The short version / summary:

  1. Find out/verify the block device or more exact the partition of the sd-card (here /dev/block/mmcblk1p1)
  2. umount everything which has something todo with your sd-card (I greped /proc/mounts for the sd’s UUID)
  3. fortmat the found block device to the format you like (for ext4 → mkfs.ext4 /dev/block/mmcblk1p1)
  4. mount the sd-card again (here mount -t ext4 -o rw,noatime /dev/block/mmcblk1p1 /mnt/media_rw/<new folder>)
  5. reboot the phone

The details:
I tried to follow your post, but it did not fully work like this.
At least it was not that easy as expected.

I checked this first:
adb shell ls /dev/block/
and indeed the block device /dev/block/mmcblk1 and it’s first and only partition:
/dev/block/mmcblk1p1
is gone when I remove the sd-card (note this takes a while until the system has realized that you have removed the sd-card … so the first view ls commands it was still visible)

If you try to directly format it with:
adb shell mkfs.ext4 /dev/block/mmcblk1p1
you will fail and you will get something like

this

mke2fs 1.44.4 (18-Aug-2018)
/dev/block/mmcblk1p1 is mounted; will not make a filesystem here!

So I checked several things to understand where it is mounted:
adb shell mount | grep /dev/block/mmcblk1
adb shell cat /proc/mounts | grep /dev/block/mmcblk1
adb shell cat /system/vendor/etc/fstab.qcom | grep /dev/block/mmcblk1

→ no results for all of them

I tried a different approach to find the sd-card mountpoint. With a root file explorer (I currently use File Manager) I saw (and also remember) that my sd-card is visible under the path:
/storage/<cryptical-Nr> while cryptical number is probably the current UUID.
in my case 78D9-1E20

So I searched the mounts again for this UUID:
adb shell cat /proc/mounts | grep 78D9-1E20

As result I saw a lot of mounts:

list of mounts
/dev/block/vold/public:179,65 on /mnt/media_rw/78D9-1E20 type vfat (rw,dirsync,nosuid,nodev,noexec,noatime,uid=1023,gid=1023,fmask=0007,dmask=0007,allow_utime=0020,codepage=cp437,iocharset=iso8859-1,shortname=mixed,utf8,errors=remount-ro)
/mnt/media_rw/78D9-1E20 on /mnt/runtime/default/78D9-1E20 type sdcardfs (rw,nosuid,nodev,noexec,noatime,fsuid=1023,fsgid=1023,gid=1015,mask=6)
/mnt/media_rw/78D9-1E20 on /storage/78D9-1E20 type sdcardfs (rw,nosuid,nodev,noexec,noatime,fsuid=1023,fsgid=1023,gid=1015,mask=6)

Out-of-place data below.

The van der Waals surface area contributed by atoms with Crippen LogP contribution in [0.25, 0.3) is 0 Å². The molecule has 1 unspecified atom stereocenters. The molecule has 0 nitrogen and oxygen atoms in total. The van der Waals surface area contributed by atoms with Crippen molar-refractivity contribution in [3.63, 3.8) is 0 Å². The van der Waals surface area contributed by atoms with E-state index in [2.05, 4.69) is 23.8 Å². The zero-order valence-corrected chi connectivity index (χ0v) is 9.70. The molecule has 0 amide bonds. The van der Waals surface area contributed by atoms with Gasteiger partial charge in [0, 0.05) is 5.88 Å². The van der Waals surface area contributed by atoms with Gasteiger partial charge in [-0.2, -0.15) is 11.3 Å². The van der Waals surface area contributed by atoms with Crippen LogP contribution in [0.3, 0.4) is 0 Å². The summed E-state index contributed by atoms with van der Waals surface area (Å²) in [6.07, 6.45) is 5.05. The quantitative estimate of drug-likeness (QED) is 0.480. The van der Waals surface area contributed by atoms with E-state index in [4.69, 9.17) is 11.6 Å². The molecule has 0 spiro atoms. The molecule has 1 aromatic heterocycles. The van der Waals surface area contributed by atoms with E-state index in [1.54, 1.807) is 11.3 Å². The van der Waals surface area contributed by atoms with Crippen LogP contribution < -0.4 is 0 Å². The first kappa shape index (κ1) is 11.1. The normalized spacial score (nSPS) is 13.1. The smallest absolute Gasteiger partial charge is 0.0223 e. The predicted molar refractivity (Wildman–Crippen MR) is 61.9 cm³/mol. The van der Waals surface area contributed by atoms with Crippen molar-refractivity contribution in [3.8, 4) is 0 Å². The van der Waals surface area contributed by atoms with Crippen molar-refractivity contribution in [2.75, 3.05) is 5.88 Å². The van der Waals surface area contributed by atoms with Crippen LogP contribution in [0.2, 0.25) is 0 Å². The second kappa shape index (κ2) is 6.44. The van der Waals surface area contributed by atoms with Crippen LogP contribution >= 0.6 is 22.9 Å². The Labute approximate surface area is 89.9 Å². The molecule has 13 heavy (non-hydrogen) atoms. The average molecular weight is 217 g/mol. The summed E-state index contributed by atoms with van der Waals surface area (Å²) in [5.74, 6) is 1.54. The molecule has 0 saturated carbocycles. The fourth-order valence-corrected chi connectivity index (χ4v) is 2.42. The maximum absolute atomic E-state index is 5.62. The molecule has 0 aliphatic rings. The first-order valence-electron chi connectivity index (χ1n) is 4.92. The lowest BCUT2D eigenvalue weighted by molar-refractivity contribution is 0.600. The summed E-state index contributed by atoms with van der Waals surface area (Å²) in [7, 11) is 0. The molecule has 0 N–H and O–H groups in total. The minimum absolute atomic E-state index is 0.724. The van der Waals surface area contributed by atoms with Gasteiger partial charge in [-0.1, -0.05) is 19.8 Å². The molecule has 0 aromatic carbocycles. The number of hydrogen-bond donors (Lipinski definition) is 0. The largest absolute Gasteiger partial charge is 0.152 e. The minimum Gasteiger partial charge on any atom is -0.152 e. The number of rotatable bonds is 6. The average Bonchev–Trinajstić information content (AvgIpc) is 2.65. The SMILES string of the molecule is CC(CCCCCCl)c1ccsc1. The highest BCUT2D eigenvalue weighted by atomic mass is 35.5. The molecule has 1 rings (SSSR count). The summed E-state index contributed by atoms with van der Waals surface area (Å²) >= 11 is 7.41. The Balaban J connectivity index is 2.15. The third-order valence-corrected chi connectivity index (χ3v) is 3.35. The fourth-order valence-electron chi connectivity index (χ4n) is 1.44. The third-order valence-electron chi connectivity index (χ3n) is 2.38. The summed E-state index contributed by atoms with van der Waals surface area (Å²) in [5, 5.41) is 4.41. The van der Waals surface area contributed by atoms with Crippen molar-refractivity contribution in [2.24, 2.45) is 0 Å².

/mnt/media_rw/78D9-1E20 on /mnt/runtime/read/78D9-1E20 type sdcardfs (rw,nosuid,nodev,noexec,noatime,fsuid=1023,fsgid=1023,gid=9997,mask=18)
/mnt/media_rw/78D9-1E20 on /mnt/runtime/write/78D9-1E20 type sdcardfs (rw,nosuid,nodev,noexec,noatime,fsuid=1023,fsgid=1023,gid=9997,mask=18)
/mnt/media_rw/78D9-1E20 on /mnt/runtime/full/78D9-1E20 type sdcardfs (rw,nosuid,nodev,noexec,noatime,fsuid=1023,fsgid=1023,gid=9997,mask=7)

I was a bit confused a this point. I started to umount everything which has something to-do with my sd-cards UUID. The shortcut here is probably to just umount it via the UI. I did not check this. So I had to execute a lot of adb shell umounts.

After this I was able to format the sd-cards partition.:
adb shell mkfs.ext4 /dev/block/mmcblk1p1
the sd-card of the second phone is just 30GB so it took only a few seconds.

mkfs.ext4 output
mke2fs 1.44.4 (18-Aug-2018)
Discarding device blocks: done                            
Creating filesystem with 7745019 4k blocks and 1937712 inodes
Filesystem UUID: 1b056e2e-6962-4d17-800c-1ca7724cf9a4
Superblock backups stored on blocks: 
	32768, 98304, 163840, 229376, 294912, 819200, 884736, 1605632, 2654208, 
	4096000

Allocating group tables: done                            
Writing inode tables: done                            
Creating journal (32768 blocks): done
Writing superblocks and filesystem accounting information: done   

After that I probably made the mistake, that I mounted it under the very same media_rw UUID path like the vfat (fat32?) formated one.

adb shell mount -t ext4 -o rw,noatime /dev/block/mmcblk1p1 /mnt/media_rw/78D9-1E20

Of course you see it there
adb shell cat /proc/mounts | grep 78D9-1E20
but in the phones UI it had a size less than 1GB.

After I rebooted the phone it has the correct size and automatically get a new UUID which is much longer than the old one adb shell ls /storage/
1b056e2e-6962-4d17-800c-1ca7724cf9a4

The mounts look like

this
/dev/block/vold/public:179,65 /mnt/media_rw/1b056e2e-6962-4d17-800c-1ca7724cf9a4 ext4 rw,dirsync,context=u:object_r:sdcard_posix:s0,nosuid,nodev,noatime,data=ordered 0 0
/mnt/media_rw/1b056e2e-6962-4d17-800c-1ca7724cf9a4 /mnt/runtime/default/1b056e2e-6962-4d17-800c-1ca7724cf9a4 sdcardfs rw,nosuid,nodev,noexec,noatime,fsuid=1023,fsgid=1023,gid=1015,mask=6 0 0
/mnt/media_rw/1b056e2e-6962-4d17-800c-1ca7724cf9a4 /storage/1b056e2e-6962-4d17-800c-1ca7724cf9a4 sdcardfs rw,nosuid,nodev,noexec,noatime,fsuid=1023,fsgid=1023,gid=1015,mask=6 0 0
/mnt/media_rw/1b056e2e-6962-4d17-800c-1ca7724cf9a4 /mnt/runtime/read/1b056e2e-6962-4d17-800c-1ca7724cf9a4 sdcardfs rw,nosuid,nodev,noexec,noatime,fsuid=1023,fsgid=1023,gid=9997,mask=18 0 0
/mnt/media_rw/1b056e2e-6962-4d17-800c-1ca7724cf9a4 /mnt/runtime/write/1b056e2e-6962-4d17-800c-1ca7724cf9a4 sdcardfs rw,nosuid,nodev,noexec,noatime,fsuid=1023,fsgid=1023,gid=9997,mask=18 0 0